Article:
Tuesday, July 6, 2010

Let’s Face It...


I recently watched one of many ancient astronaut shows on the History Channel. It was one of those lazy Saturdays that had me drifting into my day slowly, leaving the TV on longer than I should after checking the morning news. I heard speaker after speaker asserting that the only way we could have built an assortment of complex stone structures in ancient days was if some external possibly alien force intervened to help us cut stone so exactly and carry massive weights such great distances.

There were a few counter arguments to keep the network from looking like they’d completely discarded any credibility to suck up to a popular pop culture market. They offered opinions by contrary scientists and experts almost apologetically, as if afraid that pointing out the obvious might get them a barrage of angry letters or protests. I’ve heard it all before. I grew up with it, and remember my grandmother’s collection of UFO books, still in my library, and the Von Danikan books, on and on, but never quite bought into it.

I feel compelled to finally reveal my own theory.

We’re stupid and we get stupider with every generation.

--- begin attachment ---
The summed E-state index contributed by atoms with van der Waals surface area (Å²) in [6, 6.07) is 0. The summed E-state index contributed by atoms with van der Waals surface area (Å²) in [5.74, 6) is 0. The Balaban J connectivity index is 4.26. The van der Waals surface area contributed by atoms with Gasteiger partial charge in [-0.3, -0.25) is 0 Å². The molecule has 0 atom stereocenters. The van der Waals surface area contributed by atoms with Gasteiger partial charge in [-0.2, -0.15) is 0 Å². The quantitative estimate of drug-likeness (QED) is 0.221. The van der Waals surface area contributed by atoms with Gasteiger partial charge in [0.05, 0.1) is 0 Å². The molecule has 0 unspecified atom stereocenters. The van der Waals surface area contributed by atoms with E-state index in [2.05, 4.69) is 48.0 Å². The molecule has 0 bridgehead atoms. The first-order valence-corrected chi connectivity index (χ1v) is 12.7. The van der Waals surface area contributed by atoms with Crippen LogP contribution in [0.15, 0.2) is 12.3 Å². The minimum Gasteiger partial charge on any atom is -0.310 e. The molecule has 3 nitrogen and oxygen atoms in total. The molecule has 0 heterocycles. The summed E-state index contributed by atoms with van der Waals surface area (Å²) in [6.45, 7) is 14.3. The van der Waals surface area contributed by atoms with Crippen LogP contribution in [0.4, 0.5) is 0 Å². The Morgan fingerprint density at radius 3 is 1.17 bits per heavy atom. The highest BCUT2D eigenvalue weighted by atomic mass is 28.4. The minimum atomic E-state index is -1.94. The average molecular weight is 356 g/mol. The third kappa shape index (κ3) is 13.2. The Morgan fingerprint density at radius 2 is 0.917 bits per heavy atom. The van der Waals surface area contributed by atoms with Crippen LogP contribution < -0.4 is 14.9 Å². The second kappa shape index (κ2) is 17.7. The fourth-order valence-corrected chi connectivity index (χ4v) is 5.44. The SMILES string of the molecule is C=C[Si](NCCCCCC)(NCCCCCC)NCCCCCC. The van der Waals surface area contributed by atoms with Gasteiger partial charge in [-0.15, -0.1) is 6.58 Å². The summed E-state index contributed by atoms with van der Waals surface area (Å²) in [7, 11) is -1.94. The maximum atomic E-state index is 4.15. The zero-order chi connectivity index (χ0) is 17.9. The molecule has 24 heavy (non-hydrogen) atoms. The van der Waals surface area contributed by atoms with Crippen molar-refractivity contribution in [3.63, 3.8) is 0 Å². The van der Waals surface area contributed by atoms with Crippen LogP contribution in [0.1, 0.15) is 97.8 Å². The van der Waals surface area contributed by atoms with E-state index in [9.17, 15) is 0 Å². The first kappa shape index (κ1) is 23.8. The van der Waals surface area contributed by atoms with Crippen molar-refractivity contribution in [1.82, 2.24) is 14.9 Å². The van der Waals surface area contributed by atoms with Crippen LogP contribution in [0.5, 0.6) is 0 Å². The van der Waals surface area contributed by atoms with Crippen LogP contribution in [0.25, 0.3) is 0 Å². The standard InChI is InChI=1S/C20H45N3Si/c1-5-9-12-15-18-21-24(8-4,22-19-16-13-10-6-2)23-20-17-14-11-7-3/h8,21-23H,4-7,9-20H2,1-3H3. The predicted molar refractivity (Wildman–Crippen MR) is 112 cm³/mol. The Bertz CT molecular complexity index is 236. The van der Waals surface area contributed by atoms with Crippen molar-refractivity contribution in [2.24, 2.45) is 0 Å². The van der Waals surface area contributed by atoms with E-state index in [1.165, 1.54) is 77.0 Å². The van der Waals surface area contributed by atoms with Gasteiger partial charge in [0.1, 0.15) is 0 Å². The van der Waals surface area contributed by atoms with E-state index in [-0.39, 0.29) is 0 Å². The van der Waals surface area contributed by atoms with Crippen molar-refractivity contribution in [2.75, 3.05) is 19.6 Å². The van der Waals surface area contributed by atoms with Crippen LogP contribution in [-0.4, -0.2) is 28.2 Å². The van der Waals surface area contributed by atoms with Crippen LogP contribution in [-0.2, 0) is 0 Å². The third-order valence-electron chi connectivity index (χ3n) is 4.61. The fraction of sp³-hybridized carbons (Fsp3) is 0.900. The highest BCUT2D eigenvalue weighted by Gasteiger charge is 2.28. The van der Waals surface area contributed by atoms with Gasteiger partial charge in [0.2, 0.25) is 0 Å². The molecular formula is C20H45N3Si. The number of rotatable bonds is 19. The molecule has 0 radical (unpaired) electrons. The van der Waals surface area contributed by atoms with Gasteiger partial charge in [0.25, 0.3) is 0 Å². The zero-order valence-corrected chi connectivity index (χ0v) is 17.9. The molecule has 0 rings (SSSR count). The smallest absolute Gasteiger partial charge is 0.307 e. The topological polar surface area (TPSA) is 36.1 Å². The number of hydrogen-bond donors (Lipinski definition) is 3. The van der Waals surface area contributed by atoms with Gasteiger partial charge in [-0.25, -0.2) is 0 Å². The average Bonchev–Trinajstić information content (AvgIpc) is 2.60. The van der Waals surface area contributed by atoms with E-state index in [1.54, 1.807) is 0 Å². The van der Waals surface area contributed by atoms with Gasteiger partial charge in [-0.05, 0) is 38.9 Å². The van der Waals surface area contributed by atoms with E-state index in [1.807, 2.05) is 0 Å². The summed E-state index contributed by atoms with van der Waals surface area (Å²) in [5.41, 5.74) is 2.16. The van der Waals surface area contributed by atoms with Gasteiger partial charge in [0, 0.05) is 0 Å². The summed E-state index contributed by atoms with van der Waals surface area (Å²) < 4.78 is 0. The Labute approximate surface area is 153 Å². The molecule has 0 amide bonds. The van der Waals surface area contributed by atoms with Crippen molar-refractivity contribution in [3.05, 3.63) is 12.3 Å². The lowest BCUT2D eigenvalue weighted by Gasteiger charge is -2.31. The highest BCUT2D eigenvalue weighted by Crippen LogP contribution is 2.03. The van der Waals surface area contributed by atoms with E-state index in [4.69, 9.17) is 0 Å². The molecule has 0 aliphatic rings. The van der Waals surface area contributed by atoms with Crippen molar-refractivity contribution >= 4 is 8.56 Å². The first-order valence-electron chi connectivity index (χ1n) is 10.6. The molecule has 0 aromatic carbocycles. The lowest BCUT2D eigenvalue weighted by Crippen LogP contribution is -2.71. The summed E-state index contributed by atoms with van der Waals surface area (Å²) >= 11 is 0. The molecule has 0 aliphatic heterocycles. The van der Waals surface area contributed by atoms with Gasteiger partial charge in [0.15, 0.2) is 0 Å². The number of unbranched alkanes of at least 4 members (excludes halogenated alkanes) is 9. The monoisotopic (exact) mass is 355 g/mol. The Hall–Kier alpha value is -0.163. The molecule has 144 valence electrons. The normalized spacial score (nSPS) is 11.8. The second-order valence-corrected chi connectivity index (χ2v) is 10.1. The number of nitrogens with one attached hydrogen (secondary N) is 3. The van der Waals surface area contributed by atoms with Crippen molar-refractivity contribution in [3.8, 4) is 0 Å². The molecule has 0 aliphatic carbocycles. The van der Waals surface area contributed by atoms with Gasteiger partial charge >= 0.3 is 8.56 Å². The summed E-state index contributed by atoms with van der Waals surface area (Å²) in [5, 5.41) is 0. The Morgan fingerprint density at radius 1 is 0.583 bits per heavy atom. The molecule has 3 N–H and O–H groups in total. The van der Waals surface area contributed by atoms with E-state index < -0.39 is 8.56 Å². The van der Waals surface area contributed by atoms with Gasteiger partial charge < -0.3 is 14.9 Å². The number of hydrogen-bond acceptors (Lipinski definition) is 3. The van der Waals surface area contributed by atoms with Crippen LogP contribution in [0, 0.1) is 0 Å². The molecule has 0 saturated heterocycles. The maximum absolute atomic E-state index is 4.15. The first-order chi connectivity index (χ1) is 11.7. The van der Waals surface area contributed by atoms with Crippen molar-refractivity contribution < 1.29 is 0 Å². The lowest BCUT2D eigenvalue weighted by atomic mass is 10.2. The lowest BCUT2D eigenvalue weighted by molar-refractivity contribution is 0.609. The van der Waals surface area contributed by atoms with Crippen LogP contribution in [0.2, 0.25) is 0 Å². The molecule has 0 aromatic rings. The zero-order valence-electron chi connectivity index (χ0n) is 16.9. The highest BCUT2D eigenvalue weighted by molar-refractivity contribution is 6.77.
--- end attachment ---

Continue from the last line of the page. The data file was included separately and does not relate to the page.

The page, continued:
Our parents were right -- we are dumber than them, and they’re dumber than their parents, on and on, until we reach a golden age of humanity, Alexander conquering the world by 30, back to babies capable of levitating stones with their minds to build the pyramids for fun, like building blocks. I see a past world of wonders built by the architects of democratic systems that later generations couldn’t sustain, of graceful economic systems that dumbasses like us screw up until they crash.

We can’t figure out how they did it because we’ve lost it. Whatever it was we started with -- the ability to fly, to see in the dark so we didn’t need lights, telepathy, a world of plenty where enough food was here for everyone, human populations balanced with an area’s ability to sustain them, where cancer didn’t exist because of exposure to new materials we never needed before.

As we get dumber we need GPS, computers, calculators to fill in the gap, TV and the Internet to tell us what to do, how and where, everything automated into single finger Apps so we don’t have to use our dwindling intelligence for anything but basic survival. Earning enough money to buy the next machine that will save us.

iLife indeed.

Don't get me wrong. I am no exception, working hard to sustain the machines that keep me organized. E-Mail and my digital calendar make me enormously productive despite what may be familial ADHD. As things occur to me I can send an e-mail or schedule an activity in my calendar and go back to writing -- instead of stopping and going out to buy a light bulb because it’ll be dark in an hour and the lamp burned out yesterday, and do I have clean clothes, maybe I should do laundry, and where did I put that soap, do I need soap? Did I eat? Am I hungry?

Instead I schedule shopping, finish writing pages, go to the store with a list so I don’t make four trips, print out maps of where I am going to keep me focused so I don’t get lost and wander down side streets that looks interesting on the way.